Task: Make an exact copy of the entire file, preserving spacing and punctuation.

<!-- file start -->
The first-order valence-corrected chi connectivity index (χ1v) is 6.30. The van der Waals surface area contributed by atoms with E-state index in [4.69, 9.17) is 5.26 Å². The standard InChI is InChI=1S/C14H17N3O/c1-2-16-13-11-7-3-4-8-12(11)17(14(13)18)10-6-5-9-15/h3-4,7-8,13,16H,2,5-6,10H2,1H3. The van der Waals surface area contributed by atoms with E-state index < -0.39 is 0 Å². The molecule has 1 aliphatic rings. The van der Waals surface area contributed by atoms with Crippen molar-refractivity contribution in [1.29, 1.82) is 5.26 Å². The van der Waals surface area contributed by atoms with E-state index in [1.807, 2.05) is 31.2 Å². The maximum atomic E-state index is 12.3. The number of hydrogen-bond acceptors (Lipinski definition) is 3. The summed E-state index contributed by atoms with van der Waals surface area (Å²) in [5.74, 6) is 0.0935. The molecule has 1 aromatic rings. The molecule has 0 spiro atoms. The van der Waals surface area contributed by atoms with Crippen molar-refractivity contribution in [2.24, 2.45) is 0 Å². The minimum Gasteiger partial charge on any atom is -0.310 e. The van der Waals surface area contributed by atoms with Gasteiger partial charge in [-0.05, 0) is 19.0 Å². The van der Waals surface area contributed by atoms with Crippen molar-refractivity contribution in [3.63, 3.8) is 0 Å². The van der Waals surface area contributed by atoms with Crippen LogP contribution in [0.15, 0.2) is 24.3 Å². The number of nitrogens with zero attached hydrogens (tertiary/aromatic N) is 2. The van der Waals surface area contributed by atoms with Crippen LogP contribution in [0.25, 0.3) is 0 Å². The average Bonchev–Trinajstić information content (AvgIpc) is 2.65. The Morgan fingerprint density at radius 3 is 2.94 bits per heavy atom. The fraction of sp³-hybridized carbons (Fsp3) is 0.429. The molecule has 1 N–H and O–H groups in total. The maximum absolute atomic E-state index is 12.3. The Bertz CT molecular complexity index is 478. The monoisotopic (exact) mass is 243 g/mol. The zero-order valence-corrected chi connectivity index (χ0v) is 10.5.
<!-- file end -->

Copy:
The first-order valence-corrected chi connectivity index (χ1v) is 6.30. The van der Waals surface area contributed by atoms with E-state index in [4.69, 9.17) is 5.26 Å². The standard InChI is InChI=1S/C14H17N3O/c1-2-16-13-11-7-3-4-8-12(11)17(14(13)18)10-6-5-9-15/h3-4,7-8,13,16H,2,5-6,10H2,1H3. The van der Waals surface area contributed by atoms with E-state index < -0.39 is 0 Å². The molecule has 1 aliphatic rings. The van der Waals surface area contributed by atoms with Crippen molar-refractivity contribution in [1.29, 1.82) is 5.26 Å². The van der Waals surface area contributed by atoms with E-state index in [1.807, 2.05) is 31.2 Å². The maximum atomic E-state index is 12.3. The number of hydrogen-bond acceptors (Lipinski definition) is 3. The summed E-state index contributed by atoms with van der Waals surface area (Å²) in [5.74, 6) is 0.0935. The molecule has 1 aromatic rings. The molecule has 0 spiro atoms. The van der Waals surface area contributed by atoms with Crippen molar-refractivity contribution in [2.24, 2.45) is 0 Å². The minimum Gasteiger partial charge on any atom is -0.310 e. The van der Waals surface area contributed by atoms with Gasteiger partial charge in [-0.05, 0) is 19.0 Å². The van der Waals surface area contributed by atoms with Crippen molar-refractivity contribution in [3.63, 3.8) is 0 Å². The van der Waals surface area contributed by atoms with Crippen LogP contribution in [0.15, 0.2) is 24.3 Å². The number of nitrogens with zero attached hydrogens (tertiary/aromatic N) is 2. The van der Waals surface area contributed by atoms with Crippen LogP contribution in [0.25, 0.3) is 0 Å². The average Bonchev–Trinajstić information content (AvgIpc) is 2.65. The Morgan fingerprint density at radius 3 is 2.94 bits per heavy atom. The fraction of sp³-hybridized carbons (Fsp3) is 0.429. The molecule has 1 N–H and O–H groups in total. The maximum absolute atomic E-state index is 12.3. The Bertz CT molecular complexity index is 478. The monoisotopic (exact) mass is 243 g/mol. The zero-order valence-corrected chi connectivity index (χ0v) is 10.5.